What is happening with our brains, our minds, our bodies, when we pray, meditate, or engage in other contemplative practices? How is compassion related to such practices? Andy Dreitcer recently presented a “Christian perspective” on these questions to a gathering of world-renowned Buddhist contemplatives, neuroscientists, philosophers, and psychologists who met to explore neuroscientific understandings of contemplative experience.
Over the past twenty years neuroscientific advances (brain scans of various types, fMRI’s, EEG’s, neurotransmitter analysis, etc.) have made it possible to directly examine the activities of the brain (e.g., blood flow, chemo-electrical activity) that may be physical indicators of “mental processes” such as memory, compassion, attention, emotions, mindfulness, intention, and altruism. These advances have allowed scientists to begin to study what is happening in the brain during certain forms of meditative prayer practices.
Scientists have been particularly interested in studying meditation practices from the Buddhist traditions. Why? Even more than other contemplative traditions, Buddhism has strongly emphasized noticing, examining, naming, and cultivating control over the workings of the mental processes. This has led to an explosion of neuroscientific studies of how Buddhist practices cultivate mindfulness and compassion.
Caught up in the excitement of discovery, these scientific studies have tended to ignore the traditional understandings of the terms that Buddhists have used to describe the mental processes connected to their contemplative practices. But now certain scientists are realizing that their research would benefit from a deeper exploration of these terms. With this in mind, a conference was organized by the Stanford University Center for Compassion and Altruism Research and Education (CCARE). Held July 7-10, in Telluride, CO, at the request of the Dalai Lama, the gathering – called “Exploring the Language of Mental Life” – drew together thirteen contemplatives, neuroscientists, psychologists, and philosophers. The event was sponsored by the Fetzer Institute and the Telluride Institute. The aim of the conference was (1) to come to a clearer understanding of key terms for the mental processes described by Buddhist contemplatives and (2) to compare those Buddhist terms to the way mental processes are understood by neuroscientists, philosophers who are examining the nature of “mind,” and psychologists/therapists. (See the full description, schedule, and participant list here.)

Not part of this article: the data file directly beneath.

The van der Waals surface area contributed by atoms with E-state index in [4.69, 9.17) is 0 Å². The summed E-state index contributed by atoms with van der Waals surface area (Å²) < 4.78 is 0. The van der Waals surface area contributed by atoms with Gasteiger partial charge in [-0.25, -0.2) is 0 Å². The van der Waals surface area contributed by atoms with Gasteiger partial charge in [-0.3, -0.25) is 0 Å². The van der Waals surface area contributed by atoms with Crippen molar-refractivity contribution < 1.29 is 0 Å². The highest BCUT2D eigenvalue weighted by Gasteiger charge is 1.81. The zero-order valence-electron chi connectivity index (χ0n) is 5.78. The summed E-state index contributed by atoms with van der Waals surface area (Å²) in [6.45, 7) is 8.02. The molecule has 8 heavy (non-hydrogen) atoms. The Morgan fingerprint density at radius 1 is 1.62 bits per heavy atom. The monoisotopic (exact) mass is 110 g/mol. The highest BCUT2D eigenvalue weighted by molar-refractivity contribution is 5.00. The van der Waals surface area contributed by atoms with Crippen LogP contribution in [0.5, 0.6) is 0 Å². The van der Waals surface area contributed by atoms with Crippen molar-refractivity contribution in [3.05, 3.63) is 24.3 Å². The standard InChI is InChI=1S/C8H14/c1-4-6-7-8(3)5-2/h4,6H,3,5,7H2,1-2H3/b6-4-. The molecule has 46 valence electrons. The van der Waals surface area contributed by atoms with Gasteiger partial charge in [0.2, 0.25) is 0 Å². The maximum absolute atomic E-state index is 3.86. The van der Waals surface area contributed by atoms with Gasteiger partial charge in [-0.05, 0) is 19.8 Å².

In addition to engaging in free-form brainstorming sessions around the nature and understandings of mental processes, the participants offered brief (five-to-eight-minute) presentations from the perspectives of their own areas of interest and expertise.
As the only representative of the Christian tradition present, Andy was asked to give the “Christian contemplative perspective” on compassion, empathy, and altruism. He focused on particular elements common to the many Christian contemplative traditions:
- The purpose of the Christian contemplative life is the formation of relational, engaged compassion, becoming the image of God, love, in the world.
- Engaged compassion reflects Jesus’ invitation to love God, love one’s neighbor, love oneself, and love one’s enemy.
- Engaged compassion consists of a deeply felt sense of empathy that becomes wise, transformative, loving action in the world .
- Engaged compassion is cultivated by active, ‘effortful’ practices of meditation and passive, ‘receptive’ practices of contemplation. These practices take a variety of forms (including, for example, apophatic, kataphatic, affective-centered, service-centered, and creativity-focused processes), depending on historical and cultural context.
This conference was particularly interesting to the Triptykos staff because it informs our thinking about a project that we have begun with Michael Spezio, psychology professor at Scripps College. The project, “Compassion and Christian Contemplative Practice: Toward Interdisciplinary Research Involving Social, Cognitive, and Affective Neuroscience” is being funded through a $50,000 grant from the Fetzer Institute. During this first phase of a larger study, a group of neuroscientists, theologians, philosophers, and contemplatives will explore in depth the “interior movements” of three Christian contemplative practices: lectio divina, Centering Prayer, and the Compassion Practice. A deeper understanding of the experience of these practices will, we hope, allow for a second research phase: a neuroscientific study of how the practices help form lives of engaged compassion.